Computer Security Technology Ltd

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April 29, 2015

How important is cyber-insurance for businesses?

In recent years, heads of business have grown increasing concerned by the high number of data breaches that are hitting the headlines. But now cyber-insurance policies offer a new form of protection to help businesses mitigate the risk.

Ask any business owner and they’ll tell you that data breaches seem to be occurring a little too frequently for their liking these days. It has become normal to read stories of the world’s largest companies finding themselves under attack atop the front page of your daily newspaper, so it’s easy to see why many IT bosses – and their CEOs – may be feeling a little edgy at present.

It seems logical that organisations should want to do everything possible to avoid falling victim to damaging attacks. But in the face of modern hacking techniques and, despite the best efforts of your security solutions, maybe your next cyber-attack should really be treated as inevitable. What’s needed then is a contingency plan.

A new type of protection

Most businesses have insurance policies in place to help with recovery efforts should they be hit with floods, fires or any other survival-threatening disaster. It’s clear that this list of potential catastrophes should also now include data breaches, and an increasing number of companies are acting accordingly by securing specialist cover.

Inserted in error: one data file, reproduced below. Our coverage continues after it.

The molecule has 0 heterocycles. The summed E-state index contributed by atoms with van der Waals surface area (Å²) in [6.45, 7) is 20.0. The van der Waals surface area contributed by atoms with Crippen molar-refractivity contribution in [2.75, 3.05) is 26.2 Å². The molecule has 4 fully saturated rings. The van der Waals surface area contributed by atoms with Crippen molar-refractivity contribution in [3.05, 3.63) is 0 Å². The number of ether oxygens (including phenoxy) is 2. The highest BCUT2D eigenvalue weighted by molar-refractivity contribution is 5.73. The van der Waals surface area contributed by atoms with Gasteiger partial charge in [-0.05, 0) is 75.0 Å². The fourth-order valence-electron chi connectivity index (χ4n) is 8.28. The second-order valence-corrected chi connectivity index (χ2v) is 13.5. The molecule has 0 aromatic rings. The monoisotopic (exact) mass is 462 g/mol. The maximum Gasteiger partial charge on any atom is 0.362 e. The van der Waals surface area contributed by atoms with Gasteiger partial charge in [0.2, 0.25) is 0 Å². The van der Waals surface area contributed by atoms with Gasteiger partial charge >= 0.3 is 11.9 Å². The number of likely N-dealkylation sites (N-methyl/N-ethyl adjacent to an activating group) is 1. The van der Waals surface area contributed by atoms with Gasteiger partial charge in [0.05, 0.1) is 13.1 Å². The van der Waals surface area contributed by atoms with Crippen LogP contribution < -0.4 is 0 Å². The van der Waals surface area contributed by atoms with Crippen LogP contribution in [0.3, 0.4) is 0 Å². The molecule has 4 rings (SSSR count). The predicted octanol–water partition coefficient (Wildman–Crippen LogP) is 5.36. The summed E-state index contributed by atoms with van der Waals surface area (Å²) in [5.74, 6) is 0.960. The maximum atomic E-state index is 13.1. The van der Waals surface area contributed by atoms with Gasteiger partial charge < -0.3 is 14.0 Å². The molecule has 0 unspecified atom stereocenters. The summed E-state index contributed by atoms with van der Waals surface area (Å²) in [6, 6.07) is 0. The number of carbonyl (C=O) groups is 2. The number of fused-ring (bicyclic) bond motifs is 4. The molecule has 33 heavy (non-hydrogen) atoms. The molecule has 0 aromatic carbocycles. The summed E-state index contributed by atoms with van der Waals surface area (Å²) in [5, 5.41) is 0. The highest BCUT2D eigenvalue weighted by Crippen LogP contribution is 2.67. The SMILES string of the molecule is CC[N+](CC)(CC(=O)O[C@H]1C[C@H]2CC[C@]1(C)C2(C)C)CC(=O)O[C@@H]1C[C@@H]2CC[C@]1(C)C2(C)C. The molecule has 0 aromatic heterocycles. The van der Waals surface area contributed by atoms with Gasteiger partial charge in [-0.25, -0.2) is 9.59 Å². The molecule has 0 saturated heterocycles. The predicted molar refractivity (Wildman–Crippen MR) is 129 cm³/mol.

According to Gartner, more than a quarter (25 – 35 per cent) of all businesses now have some kind of cyber-insurance policy in place, with the global market worth an estimated $1.7 billion every year.

Unsurprisingly, adoption rates are highest among financial services companies, with those in the telecoms and healthcare sectors – where customer data is particularly sensitive – also quick to get involved.

Is it worth it?

The simple answer is a resounding ‘yes’, especially for those governed by hack-related legislation. In the US, for instance, businesses in all but three states must take security breach notification laws into account when dealing with data. What this means is they’re required to inform customers should they be attacked.

This would come at a cost anywhere in the world, but in a country with such a litigious culture, the financial impact can be severe. Data from the Ponemon Institute suggests the average price of dealing with a major breach was a cool $3.5 million in 2014 – up 15 per cent for the year.

At present, the same isn’t quite true in the UK, but this is likely to change over the next couple of years. The European Union is expected to introduce notification laws of its own as part of an upcoming data protection legislation overhaul.

Are you comfortable with your current level of protection against cyber-attacks? To talk about security solutions that enhance your productivity and protect your business, please call us on the numbers above.